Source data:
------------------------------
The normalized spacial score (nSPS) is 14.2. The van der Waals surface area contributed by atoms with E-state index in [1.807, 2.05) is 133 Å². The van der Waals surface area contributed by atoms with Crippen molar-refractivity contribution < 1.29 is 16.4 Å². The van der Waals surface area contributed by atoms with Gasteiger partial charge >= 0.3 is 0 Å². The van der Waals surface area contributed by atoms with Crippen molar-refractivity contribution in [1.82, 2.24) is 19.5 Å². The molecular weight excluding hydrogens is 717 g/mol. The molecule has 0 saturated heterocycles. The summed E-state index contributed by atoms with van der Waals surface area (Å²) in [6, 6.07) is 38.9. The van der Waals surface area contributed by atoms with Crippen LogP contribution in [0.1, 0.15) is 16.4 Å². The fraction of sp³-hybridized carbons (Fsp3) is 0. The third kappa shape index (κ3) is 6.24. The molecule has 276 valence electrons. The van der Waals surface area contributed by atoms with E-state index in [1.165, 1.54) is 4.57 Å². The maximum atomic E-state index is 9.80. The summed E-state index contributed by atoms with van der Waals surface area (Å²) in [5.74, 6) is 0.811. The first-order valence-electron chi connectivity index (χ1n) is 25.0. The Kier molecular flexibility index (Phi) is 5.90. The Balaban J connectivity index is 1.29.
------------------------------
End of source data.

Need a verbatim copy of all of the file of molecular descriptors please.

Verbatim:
The normalized spacial score (nSPS) is 14.2. The van der Waals surface area contributed by atoms with E-state index in [1.807, 2.05) is 133 Å². The van der Waals surface area contributed by atoms with Crippen molar-refractivity contribution < 1.29 is 16.4 Å². The van der Waals surface area contributed by atoms with Gasteiger partial charge >= 0.3 is 0 Å². The van der Waals surface area contributed by atoms with Crippen molar-refractivity contribution in [1.82, 2.24) is 19.5 Å². The molecular weight excluding hydrogens is 717 g/mol. The molecule has 0 saturated heterocycles. The summed E-state index contributed by atoms with van der Waals surface area (Å²) in [6, 6.07) is 38.9. The van der Waals surface area contributed by atoms with Crippen LogP contribution in [0.1, 0.15) is 16.4 Å². The fraction of sp³-hybridized carbons (Fsp3) is 0. The third kappa shape index (κ3) is 6.24. The molecule has 276 valence electrons. The van der Waals surface area contributed by atoms with E-state index in [1.165, 1.54) is 4.57 Å². The maximum atomic E-state index is 9.80. The summed E-state index contributed by atoms with van der Waals surface area (Å²) in [5.74, 6) is 0.811. The first-order valence-electron chi connectivity index (χ1n) is 25.0. The Kier molecular flexibility index (Phi) is 5.90. The Balaban J connectivity index is 1.29.